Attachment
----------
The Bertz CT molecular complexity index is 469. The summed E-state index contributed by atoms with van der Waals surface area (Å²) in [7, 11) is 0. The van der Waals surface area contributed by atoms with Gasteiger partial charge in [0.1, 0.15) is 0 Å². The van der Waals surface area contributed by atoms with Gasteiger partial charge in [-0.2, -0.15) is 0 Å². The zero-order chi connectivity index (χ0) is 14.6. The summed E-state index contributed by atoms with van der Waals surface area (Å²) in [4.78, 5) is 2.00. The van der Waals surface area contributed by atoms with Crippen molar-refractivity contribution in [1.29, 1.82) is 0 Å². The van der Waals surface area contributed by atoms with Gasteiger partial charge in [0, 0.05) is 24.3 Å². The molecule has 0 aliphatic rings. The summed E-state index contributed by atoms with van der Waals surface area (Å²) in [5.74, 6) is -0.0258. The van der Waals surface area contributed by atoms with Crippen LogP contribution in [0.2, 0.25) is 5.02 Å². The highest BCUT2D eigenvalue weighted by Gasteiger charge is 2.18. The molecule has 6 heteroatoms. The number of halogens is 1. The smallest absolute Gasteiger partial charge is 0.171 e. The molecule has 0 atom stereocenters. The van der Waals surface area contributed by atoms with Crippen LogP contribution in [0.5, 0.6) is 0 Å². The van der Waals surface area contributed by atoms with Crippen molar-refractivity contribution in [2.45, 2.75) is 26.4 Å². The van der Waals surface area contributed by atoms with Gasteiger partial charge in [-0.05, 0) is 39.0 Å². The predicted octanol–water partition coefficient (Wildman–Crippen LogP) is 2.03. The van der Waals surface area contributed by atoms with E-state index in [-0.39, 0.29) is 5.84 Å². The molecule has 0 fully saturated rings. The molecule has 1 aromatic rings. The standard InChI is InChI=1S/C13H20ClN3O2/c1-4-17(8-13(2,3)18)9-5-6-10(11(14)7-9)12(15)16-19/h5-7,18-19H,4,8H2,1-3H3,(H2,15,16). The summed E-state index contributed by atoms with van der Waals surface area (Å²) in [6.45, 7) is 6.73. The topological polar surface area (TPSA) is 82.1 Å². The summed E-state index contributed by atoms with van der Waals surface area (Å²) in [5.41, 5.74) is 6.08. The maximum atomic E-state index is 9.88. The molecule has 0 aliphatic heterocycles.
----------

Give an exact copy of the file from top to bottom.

The Bertz CT molecular complexity index is 469. The summed E-state index contributed by atoms with van der Waals surface area (Å²) in [7, 11) is 0. The van der Waals surface area contributed by atoms with Gasteiger partial charge in [0.1, 0.15) is 0 Å². The van der Waals surface area contributed by atoms with Gasteiger partial charge in [-0.2, -0.15) is 0 Å². The zero-order chi connectivity index (χ0) is 14.6. The summed E-state index contributed by atoms with van der Waals surface area (Å²) in [4.78, 5) is 2.00. The van der Waals surface area contributed by atoms with Crippen molar-refractivity contribution in [1.29, 1.82) is 0 Å². The van der Waals surface area contributed by atoms with Gasteiger partial charge in [0, 0.05) is 24.3 Å². The molecule has 0 aliphatic rings. The summed E-state index contributed by atoms with van der Waals surface area (Å²) in [5.74, 6) is -0.0258. The van der Waals surface area contributed by atoms with Crippen LogP contribution in [0.2, 0.25) is 5.02 Å². The highest BCUT2D eigenvalue weighted by Gasteiger charge is 2.18. The molecule has 6 heteroatoms. The number of halogens is 1. The smallest absolute Gasteiger partial charge is 0.171 e. The molecule has 0 atom stereocenters. The van der Waals surface area contributed by atoms with Crippen LogP contribution in [0.5, 0.6) is 0 Å². The van der Waals surface area contributed by atoms with Crippen molar-refractivity contribution in [2.45, 2.75) is 26.4 Å². The van der Waals surface area contributed by atoms with Gasteiger partial charge in [-0.05, 0) is 39.0 Å². The predicted octanol–water partition coefficient (Wildman–Crippen LogP) is 2.03. The van der Waals surface area contributed by atoms with E-state index in [-0.39, 0.29) is 5.84 Å². The molecule has 0 fully saturated rings. The molecule has 1 aromatic rings. The standard InChI is InChI=1S/C13H20ClN3O2/c1-4-17(8-13(2,3)18)9-5-6-10(11(14)7-9)12(15)16-19/h5-7,18-19H,4,8H2,1-3H3,(H2,15,16). The summed E-state index contributed by atoms with van der Waals surface area (Å²) in [6.45, 7) is 6.73. The topological polar surface area (TPSA) is 82.1 Å². The summed E-state index contributed by atoms with van der Waals surface area (Å²) in [5.41, 5.74) is 6.08. The maximum atomic E-state index is 9.88. The molecule has 0 aliphatic heterocycles.